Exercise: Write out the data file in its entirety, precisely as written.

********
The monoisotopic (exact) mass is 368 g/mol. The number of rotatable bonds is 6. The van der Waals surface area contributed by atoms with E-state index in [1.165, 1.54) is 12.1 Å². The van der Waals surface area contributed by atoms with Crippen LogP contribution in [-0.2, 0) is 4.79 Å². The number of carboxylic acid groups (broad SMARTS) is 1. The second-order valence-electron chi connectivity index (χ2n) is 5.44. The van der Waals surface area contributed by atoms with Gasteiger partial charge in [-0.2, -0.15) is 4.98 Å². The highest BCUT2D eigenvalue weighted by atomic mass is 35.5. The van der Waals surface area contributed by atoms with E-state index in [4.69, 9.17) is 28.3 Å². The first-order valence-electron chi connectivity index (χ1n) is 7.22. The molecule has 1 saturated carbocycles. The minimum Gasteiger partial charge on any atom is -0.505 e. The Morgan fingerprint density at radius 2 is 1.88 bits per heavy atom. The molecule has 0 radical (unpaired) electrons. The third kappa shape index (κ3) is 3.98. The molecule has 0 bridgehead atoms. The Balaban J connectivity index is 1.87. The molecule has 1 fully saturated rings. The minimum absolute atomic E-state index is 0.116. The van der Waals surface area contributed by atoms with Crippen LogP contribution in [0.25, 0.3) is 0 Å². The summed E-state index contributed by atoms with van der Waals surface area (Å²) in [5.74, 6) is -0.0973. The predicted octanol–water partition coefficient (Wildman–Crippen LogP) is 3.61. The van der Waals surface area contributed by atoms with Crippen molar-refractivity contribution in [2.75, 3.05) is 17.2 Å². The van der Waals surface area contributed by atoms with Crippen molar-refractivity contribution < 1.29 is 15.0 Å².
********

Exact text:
The monoisotopic (exact) mass is 368 g/mol. The number of rotatable bonds is 6. The van der Waals surface area contributed by atoms with E-state index in [1.165, 1.54) is 12.1 Å². The van der Waals surface area contributed by atoms with Crippen LogP contribution in [-0.2, 0) is 4.79 Å². The number of carboxylic acid groups (broad SMARTS) is 1. The second-order valence-electron chi connectivity index (χ2n) is 5.44. The van der Waals surface area contributed by atoms with Gasteiger partial charge in [-0.2, -0.15) is 4.98 Å². The highest BCUT2D eigenvalue weighted by atomic mass is 35.5. The van der Waals surface area contributed by atoms with E-state index in [4.69, 9.17) is 28.3 Å². The first-order valence-electron chi connectivity index (χ1n) is 7.22. The molecule has 1 saturated carbocycles. The minimum Gasteiger partial charge on any atom is -0.505 e. The Morgan fingerprint density at radius 2 is 1.88 bits per heavy atom. The molecule has 0 radical (unpaired) electrons. The third kappa shape index (κ3) is 3.98. The molecule has 0 bridgehead atoms. The Balaban J connectivity index is 1.87. The molecule has 1 fully saturated rings. The minimum absolute atomic E-state index is 0.116. The van der Waals surface area contributed by atoms with Crippen LogP contribution in [0.25, 0.3) is 0 Å². The summed E-state index contributed by atoms with van der Waals surface area (Å²) in [5.74, 6) is -0.0973. The predicted octanol–water partition coefficient (Wildman–Crippen LogP) is 3.61. The van der Waals surface area contributed by atoms with Crippen molar-refractivity contribution in [2.75, 3.05) is 17.2 Å². The van der Waals surface area contributed by atoms with Crippen molar-refractivity contribution < 1.29 is 15.0 Å².